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Controlling Simulated Moving Beds


G. Erdem

Seminars on Advanced Separation Processes, Process Engineering Department, ETH-Zürich, Switzerland

Nowadays, the Simulated Moving Bed (SMB) technology is adopted in the food, agrochemical, pharmaceutical and biotechnology industries for difficult applications, such as the resolution of racemates, and it is considered attractive for complex separation tasks, such as bioseparations or separation of natural compounds involving a number of difficult-to-characterize compounds. Therefore, there are now a large number of potential small-scale applications of the SMB technology that call for a new SMB paradigm, which exploits the flexibility and versatility of the technology. Proper implementation of SMBs in production will require the application of robust control techniques. The issue of process control under uncertainties, e.g. the competitive adsorption behavior of multi-component mixtures that can never be measured precisely, will have to be addressed. Recently more and more new SMB schemes like the VARICOL process, multicomponent separations and solvent gradient applications, which require more information for design purposes, are in focus. Especially those processes will largely benefit from appropriate process control. SMBs are constituted of several chromatographic columns with inlets and outlets, whose position within the column carousel switches periodically. Therefore SMBs reach only a cyclic steady state, where compositions change periodically and exhibit nonlinear dynamics with dead-times and lengthy analytic techniques for product quality assessment. These features pose fundamental questions and challenges on both SMB technology and control theory. In this work a new Model Predictive Control (MPC) concept for the SMB is proposed: An SMB process should follow a periodic reference trajectory, due to the periodic behavior of the system. The manipulated variables are the flowrates, whereas the output concentrations at the extract and raffinate are measured. This measurement output together with the information provided by a linearized reduced order model for the SMB plant goes to a Kalman filter, which is able to handle model errors and disturbances. Then the Model Predictive Controller calculates the new flowrates according to a previously defined objective function. The realization of this concept is discussed and the implementation on a virtual SMB platform including the developed modeling tools is assessed.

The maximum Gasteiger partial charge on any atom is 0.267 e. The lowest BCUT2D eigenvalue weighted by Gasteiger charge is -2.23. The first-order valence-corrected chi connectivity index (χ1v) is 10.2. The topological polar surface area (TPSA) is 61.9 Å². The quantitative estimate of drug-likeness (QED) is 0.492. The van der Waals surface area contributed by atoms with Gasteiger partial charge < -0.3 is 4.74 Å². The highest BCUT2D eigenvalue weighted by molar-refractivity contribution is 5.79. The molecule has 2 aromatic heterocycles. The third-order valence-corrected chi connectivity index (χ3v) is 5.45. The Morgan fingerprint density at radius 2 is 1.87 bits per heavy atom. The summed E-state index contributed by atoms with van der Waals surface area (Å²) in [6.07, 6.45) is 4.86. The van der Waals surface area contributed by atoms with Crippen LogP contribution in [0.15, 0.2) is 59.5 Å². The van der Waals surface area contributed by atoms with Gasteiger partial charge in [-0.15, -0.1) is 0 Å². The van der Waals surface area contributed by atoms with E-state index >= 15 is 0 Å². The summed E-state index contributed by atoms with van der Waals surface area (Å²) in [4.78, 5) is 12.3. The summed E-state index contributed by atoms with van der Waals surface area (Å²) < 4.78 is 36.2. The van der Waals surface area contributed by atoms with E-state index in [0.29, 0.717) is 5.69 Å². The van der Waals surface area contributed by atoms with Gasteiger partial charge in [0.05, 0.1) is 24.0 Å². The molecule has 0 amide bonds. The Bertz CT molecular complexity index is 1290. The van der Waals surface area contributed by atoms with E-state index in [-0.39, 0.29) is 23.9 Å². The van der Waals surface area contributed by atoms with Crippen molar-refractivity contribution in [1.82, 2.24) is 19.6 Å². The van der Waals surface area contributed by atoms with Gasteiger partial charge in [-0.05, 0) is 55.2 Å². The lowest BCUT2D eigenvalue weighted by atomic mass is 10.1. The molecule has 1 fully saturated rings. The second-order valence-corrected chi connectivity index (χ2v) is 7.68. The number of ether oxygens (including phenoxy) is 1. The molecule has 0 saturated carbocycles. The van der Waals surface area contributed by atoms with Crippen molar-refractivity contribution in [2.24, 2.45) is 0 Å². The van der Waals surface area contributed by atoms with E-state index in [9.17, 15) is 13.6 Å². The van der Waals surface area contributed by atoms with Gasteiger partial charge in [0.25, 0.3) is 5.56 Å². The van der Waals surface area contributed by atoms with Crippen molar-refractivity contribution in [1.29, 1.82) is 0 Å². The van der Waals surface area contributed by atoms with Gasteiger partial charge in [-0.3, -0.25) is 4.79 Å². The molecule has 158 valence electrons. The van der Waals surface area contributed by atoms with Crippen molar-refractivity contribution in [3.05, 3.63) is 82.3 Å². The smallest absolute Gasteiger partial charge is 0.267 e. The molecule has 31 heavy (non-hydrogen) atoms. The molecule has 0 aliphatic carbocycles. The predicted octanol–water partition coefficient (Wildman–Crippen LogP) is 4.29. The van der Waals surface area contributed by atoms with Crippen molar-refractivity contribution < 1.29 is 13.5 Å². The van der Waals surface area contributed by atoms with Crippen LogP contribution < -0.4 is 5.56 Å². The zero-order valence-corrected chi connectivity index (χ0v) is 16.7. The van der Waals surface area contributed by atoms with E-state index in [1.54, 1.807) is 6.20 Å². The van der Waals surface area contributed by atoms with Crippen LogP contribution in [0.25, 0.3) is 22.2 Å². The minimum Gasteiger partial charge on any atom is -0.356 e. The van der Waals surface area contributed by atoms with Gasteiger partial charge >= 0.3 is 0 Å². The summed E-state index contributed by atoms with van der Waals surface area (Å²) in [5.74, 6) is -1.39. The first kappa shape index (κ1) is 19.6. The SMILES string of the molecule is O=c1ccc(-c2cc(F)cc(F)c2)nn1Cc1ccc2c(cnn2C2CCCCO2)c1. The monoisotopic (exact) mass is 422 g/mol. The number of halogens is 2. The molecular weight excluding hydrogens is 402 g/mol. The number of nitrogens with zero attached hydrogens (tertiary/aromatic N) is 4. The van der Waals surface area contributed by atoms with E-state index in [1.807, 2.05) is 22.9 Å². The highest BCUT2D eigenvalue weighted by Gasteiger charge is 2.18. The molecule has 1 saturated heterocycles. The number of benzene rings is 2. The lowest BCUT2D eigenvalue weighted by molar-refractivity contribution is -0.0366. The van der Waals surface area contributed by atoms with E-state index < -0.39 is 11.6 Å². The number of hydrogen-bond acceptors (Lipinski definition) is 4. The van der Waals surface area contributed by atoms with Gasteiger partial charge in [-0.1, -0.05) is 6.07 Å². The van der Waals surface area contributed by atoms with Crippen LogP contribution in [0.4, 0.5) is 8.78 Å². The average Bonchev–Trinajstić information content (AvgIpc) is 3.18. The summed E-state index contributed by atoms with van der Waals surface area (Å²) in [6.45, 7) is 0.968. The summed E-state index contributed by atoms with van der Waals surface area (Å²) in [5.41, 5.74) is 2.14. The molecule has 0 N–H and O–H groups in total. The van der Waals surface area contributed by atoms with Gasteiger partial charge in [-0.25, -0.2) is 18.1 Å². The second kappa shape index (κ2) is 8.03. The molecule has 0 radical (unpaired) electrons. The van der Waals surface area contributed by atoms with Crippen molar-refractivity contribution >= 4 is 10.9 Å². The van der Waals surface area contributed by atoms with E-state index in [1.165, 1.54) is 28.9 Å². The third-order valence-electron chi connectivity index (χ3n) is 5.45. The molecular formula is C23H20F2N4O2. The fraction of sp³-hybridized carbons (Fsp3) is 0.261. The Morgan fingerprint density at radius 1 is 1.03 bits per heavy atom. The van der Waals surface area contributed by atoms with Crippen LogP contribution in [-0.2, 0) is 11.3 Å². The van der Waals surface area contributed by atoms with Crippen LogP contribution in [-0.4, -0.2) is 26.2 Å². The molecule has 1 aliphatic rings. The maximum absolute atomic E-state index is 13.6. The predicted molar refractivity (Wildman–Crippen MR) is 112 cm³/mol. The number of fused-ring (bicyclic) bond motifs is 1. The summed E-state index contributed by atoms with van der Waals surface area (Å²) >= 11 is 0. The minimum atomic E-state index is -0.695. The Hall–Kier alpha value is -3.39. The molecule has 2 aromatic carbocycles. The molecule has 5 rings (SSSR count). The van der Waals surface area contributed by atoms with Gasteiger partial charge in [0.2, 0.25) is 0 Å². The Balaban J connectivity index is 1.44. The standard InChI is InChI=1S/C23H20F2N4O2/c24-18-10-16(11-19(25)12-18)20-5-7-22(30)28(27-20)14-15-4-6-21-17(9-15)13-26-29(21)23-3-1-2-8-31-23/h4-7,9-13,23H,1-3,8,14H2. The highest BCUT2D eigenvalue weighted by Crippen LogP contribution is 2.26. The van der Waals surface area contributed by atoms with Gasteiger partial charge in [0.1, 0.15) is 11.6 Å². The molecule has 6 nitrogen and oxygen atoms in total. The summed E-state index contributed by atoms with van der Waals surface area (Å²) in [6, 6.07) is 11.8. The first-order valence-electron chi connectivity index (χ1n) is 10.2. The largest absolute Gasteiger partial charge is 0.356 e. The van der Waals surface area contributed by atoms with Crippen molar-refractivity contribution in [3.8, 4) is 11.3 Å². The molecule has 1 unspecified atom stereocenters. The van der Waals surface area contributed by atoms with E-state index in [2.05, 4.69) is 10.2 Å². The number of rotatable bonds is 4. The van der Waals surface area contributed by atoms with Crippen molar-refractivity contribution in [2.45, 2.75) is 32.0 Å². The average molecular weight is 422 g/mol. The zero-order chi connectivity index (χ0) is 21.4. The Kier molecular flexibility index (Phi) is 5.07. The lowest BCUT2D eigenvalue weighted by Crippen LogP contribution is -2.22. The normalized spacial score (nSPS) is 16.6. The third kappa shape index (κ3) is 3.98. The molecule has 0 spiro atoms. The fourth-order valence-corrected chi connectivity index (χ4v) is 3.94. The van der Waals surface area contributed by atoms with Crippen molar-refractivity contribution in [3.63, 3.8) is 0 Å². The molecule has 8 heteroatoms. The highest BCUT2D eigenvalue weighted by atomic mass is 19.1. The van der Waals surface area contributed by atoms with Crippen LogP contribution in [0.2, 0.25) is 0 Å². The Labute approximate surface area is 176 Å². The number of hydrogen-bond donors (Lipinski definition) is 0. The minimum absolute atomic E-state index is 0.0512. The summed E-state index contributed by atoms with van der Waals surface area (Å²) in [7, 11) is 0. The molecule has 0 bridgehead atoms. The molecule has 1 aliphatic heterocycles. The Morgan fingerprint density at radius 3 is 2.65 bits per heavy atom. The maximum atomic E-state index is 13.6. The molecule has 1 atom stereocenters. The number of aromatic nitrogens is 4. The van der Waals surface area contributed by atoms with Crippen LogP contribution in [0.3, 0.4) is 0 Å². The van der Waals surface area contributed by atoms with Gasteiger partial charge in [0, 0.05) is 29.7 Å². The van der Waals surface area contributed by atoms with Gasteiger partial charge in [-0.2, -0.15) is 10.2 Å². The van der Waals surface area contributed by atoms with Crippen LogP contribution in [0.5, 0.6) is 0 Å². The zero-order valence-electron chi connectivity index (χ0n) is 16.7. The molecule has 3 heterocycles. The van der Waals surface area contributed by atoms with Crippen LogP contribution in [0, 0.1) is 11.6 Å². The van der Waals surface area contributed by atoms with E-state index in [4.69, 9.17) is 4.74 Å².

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M. Morari

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